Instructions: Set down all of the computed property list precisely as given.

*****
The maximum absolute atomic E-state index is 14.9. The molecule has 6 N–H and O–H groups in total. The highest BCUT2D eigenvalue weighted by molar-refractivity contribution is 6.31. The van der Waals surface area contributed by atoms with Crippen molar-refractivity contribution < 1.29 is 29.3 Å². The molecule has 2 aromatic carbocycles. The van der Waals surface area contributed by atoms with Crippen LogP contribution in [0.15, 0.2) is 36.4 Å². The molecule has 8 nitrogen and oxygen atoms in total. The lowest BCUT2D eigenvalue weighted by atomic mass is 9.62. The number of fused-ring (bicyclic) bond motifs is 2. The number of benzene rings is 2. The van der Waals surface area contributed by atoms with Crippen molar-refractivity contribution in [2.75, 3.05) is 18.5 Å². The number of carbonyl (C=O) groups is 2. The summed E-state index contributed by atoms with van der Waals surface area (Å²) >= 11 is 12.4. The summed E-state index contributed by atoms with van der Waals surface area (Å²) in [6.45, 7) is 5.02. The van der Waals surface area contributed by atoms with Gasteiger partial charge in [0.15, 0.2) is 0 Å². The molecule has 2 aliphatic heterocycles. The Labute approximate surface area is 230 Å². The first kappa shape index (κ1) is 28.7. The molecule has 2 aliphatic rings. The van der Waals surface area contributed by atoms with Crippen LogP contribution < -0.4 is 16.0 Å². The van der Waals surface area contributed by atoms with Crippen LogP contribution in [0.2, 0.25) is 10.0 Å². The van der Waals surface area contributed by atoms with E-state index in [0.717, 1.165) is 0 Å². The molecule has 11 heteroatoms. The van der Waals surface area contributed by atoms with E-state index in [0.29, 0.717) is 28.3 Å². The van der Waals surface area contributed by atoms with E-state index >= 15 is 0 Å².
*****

The maximum absolute atomic E-state index is 14.9. The molecule has 6 N–H and O–H groups in total. The highest BCUT2D eigenvalue weighted by molar-refractivity contribution is 6.31. The van der Waals surface area contributed by atoms with Crippen molar-refractivity contribution < 1.29 is 29.3 Å². The molecule has 2 aromatic carbocycles. The van der Waals surface area contributed by atoms with Crippen LogP contribution in [0.15, 0.2) is 36.4 Å². The molecule has 8 nitrogen and oxygen atoms in total. The lowest BCUT2D eigenvalue weighted by atomic mass is 9.62. The number of fused-ring (bicyclic) bond motifs is 2. The number of benzene rings is 2. The van der Waals surface area contributed by atoms with Crippen molar-refractivity contribution in [2.75, 3.05) is 18.5 Å². The number of carbonyl (C=O) groups is 2. The summed E-state index contributed by atoms with van der Waals surface area (Å²) >= 11 is 12.4. The summed E-state index contributed by atoms with van der Waals surface area (Å²) in [6.45, 7) is 5.02. The van der Waals surface area contributed by atoms with Gasteiger partial charge in [0.15, 0.2) is 0 Å². The molecule has 2 aliphatic heterocycles. The Labute approximate surface area is 230 Å². The first kappa shape index (κ1) is 28.7. The molecule has 2 aliphatic rings. The van der Waals surface area contributed by atoms with Crippen LogP contribution < -0.4 is 16.0 Å². The van der Waals surface area contributed by atoms with Crippen LogP contribution in [0.2, 0.25) is 10.0 Å². The van der Waals surface area contributed by atoms with E-state index in [0.717, 1.165) is 0 Å². The molecule has 11 heteroatoms. The van der Waals surface area contributed by atoms with E-state index in [0.29, 0.717) is 28.3 Å². The van der Waals surface area contributed by atoms with E-state index >= 15 is 0 Å².